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oi in loi, pronounced lor-ah. oue in ouest, pronounced 00-ayst. ui in fruit, pronounced fru-ee. (See vowel-sounds for us.) ien in bien, pronounced bee-an (angry). ion in lion, pronounced lee-on (long). oin in loin, pronounced lou-an (angry). uin in juin, pronounced ju-in (angry). (See vowel-sounds for u.)

5.-CONSONANTS. Consonants, when combined with vowels, have generally the same value in French as in English. The following are the principal ex. ceptions: c before e, i, y has the hissing sound of 8, as: ceci. Befor a, 0, U,

and before a consonant, it has the sound of k, as: cabas, colon, cure, crin. But ç (cedilla) before a, o, u, retains the sound of s,

as: façade, façon, reçu. ch has generally the sound of sh, as: charme; but followed by a

consonant, it has the sound of k, as : Christ. ch has the sound

of k in words from the Greek and Hebrew, as: écho, Cham. g before e, i, y has the sound of 8 in pleasure, as: germe, gilet;

before a, o, u it has the sound of the English g in grate, as : gant,

gobelet. h is silent when a vowel may be elided before it, as : l'homme for

le homme. It is called aspirate, when the vowel is not elided before it, although the h is not heard in pronouncing, as : le

héros (le-ay-roh). s has the hissing sound of c at the beginning of a word, as: sa (ca);

between two vowels, it has the sound of 2, as : voisin (vouah-zain). ss between two vowels, bas the hissing sound of 8, as : poisson

(pouah-con) sch is sounded like sh, as : schisme. t is sounded like c in a few words ending in tie, as : minutie, and

in those ending in atie, as: diplomatie; also before ial, iel, ion,

as : nation; except when it is preceded by 8, as : question. th is sounded like t, as : thé. x, initial, is sounded like ge, as : Xavier; also, ex, initial, when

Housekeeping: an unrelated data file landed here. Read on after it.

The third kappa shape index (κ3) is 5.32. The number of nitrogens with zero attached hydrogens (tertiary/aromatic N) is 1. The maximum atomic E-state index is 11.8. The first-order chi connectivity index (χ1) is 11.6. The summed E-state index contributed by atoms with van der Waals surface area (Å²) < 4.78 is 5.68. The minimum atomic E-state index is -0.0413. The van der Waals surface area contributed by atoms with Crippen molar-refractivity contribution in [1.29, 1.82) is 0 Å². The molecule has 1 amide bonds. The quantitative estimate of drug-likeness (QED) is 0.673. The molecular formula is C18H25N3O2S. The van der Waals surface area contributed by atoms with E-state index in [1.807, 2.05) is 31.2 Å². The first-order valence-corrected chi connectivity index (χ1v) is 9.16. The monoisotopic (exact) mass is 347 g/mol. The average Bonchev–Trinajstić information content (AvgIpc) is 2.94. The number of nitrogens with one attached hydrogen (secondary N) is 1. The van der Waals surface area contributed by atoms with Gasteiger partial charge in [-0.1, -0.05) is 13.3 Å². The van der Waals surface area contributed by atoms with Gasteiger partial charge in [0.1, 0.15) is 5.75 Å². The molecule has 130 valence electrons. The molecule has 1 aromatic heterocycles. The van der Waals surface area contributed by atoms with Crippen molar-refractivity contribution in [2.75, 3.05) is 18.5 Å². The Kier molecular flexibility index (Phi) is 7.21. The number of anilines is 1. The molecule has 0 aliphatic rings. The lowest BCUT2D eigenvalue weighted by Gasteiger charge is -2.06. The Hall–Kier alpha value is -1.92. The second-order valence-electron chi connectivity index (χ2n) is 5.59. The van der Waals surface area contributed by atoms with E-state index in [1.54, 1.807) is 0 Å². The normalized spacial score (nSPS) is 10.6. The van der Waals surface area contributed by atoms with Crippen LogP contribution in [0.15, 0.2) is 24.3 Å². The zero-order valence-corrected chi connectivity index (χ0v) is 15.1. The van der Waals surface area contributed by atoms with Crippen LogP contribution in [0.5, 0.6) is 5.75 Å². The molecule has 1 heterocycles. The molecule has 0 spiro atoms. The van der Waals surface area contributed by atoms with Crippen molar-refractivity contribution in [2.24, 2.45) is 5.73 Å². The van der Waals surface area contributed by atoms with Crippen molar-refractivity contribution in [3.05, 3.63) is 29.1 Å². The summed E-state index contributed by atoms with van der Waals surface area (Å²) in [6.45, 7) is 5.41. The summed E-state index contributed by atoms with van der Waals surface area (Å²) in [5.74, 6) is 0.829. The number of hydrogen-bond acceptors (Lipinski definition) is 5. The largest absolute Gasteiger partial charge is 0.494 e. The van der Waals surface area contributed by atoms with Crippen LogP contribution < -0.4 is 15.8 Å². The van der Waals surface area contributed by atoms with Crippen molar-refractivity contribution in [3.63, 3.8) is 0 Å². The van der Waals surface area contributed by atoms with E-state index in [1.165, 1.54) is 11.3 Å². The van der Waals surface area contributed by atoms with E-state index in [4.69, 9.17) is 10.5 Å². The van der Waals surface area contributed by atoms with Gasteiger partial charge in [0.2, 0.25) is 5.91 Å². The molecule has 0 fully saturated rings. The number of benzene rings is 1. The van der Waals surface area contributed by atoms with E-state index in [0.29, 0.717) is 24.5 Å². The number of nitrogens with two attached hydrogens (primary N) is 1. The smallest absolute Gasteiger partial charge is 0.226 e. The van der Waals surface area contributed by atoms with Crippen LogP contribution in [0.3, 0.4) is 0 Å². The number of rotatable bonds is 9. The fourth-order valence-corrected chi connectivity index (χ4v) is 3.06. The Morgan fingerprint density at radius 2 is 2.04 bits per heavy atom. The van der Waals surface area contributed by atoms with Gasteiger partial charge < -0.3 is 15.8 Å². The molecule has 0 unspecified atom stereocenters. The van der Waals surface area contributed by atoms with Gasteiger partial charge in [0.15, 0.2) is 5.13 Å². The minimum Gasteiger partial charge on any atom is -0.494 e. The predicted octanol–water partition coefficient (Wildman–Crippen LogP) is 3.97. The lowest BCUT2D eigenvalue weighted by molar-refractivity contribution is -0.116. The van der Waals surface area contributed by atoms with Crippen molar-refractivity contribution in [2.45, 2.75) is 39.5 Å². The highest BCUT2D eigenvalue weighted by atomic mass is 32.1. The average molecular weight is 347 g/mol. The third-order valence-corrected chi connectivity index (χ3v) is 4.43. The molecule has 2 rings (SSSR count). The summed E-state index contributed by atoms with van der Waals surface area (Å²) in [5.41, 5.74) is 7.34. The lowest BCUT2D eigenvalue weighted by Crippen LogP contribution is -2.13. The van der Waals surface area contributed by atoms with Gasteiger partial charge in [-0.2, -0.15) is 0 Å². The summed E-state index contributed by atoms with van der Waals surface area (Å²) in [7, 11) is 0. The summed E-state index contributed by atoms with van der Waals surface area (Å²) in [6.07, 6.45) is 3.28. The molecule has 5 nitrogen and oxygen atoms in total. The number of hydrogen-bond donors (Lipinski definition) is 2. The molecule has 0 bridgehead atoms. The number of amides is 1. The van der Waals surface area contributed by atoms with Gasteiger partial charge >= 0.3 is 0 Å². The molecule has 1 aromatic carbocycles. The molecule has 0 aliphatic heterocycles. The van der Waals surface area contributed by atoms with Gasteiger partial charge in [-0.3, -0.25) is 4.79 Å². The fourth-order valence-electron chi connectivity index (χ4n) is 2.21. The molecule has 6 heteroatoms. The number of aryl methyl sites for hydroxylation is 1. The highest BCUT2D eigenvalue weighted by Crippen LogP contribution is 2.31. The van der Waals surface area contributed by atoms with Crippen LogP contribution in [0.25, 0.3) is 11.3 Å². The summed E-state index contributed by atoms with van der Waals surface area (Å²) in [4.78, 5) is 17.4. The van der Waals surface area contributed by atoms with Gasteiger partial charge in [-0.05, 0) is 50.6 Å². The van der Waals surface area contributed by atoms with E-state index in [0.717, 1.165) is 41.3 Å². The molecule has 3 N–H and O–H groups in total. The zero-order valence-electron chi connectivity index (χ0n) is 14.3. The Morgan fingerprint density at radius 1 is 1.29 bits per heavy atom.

followed by a vowel, as : examen.

x is sounded like ks in Alexandre, maxime, eten
x is sounded like 88 in soixante, six, dix, etc.
x is sounded like z in deuxième, sixième, etc.

6.-LIQUIDS. g, followed by n, and 1, preceded by i, are generally pronounced so

smoothly that their natural sounds are not heard; they are then

called liquids. The liquid sound of gn is heard in the word mignonnette, and that of l in the word brilliant.

7.-FINAL CONSONANTS.

A final consonant is generally silent; but a final consonant, fol. lowed by a word that begins with a vowel or silent h, is pronounced with the next syllable, when no pause takes place between the words, as: mon ami, vous

avez, un bel habit, il est (ee-lè), elle est (è-). Final c, before a vowel, is sounded like k: du blanc au noir, Final d, before a vowel, is sounded like t : quand il. Final f, before a vowel, is sounded like v : neuf heures. Final g, before a vowel, is sounded like k: rang élevé. Final s or x, before a vowel, is sounded like z : ils ont deux enfants.

8.-DIVISION OF WORDS INTO SYLLABLES.

cedes ;

In dividing words into syllables, a single consonant between two vowels belongs to the vowel that follows, as : raser (raser). If this vowel is an unaccented final e, the consonant is pronounced with the preceding vowel, as : rase (ra-se) pronounced raz. The first part of a double consonant belongs to the vowel that pre

the second, to the vowel that follows; the latter only is pro. nounced, as : addition, pronounced a-di-cion.

Two consonants in the middle of a word are separated, as : parler (par-ler), rampant (ram-pant); except the following combinations which are inseparable, and pronounced with the vowel that follows: 61, 67, ch, chi, chr, d, cr, di, dr, fl, fr, gl, gn, gr, gu, ph, phi, pl, pr, qu, h, th, thủ, thr, tr, . Observe that they are principally l or que preceded by another consonant, but not by m or n.

9.-_USE OF CAPITAL LETTERS.

The rules for the use of capital letters are the same in French as in English, with some exceptions.

Adjectives derived from proper names are not written with a capital initial.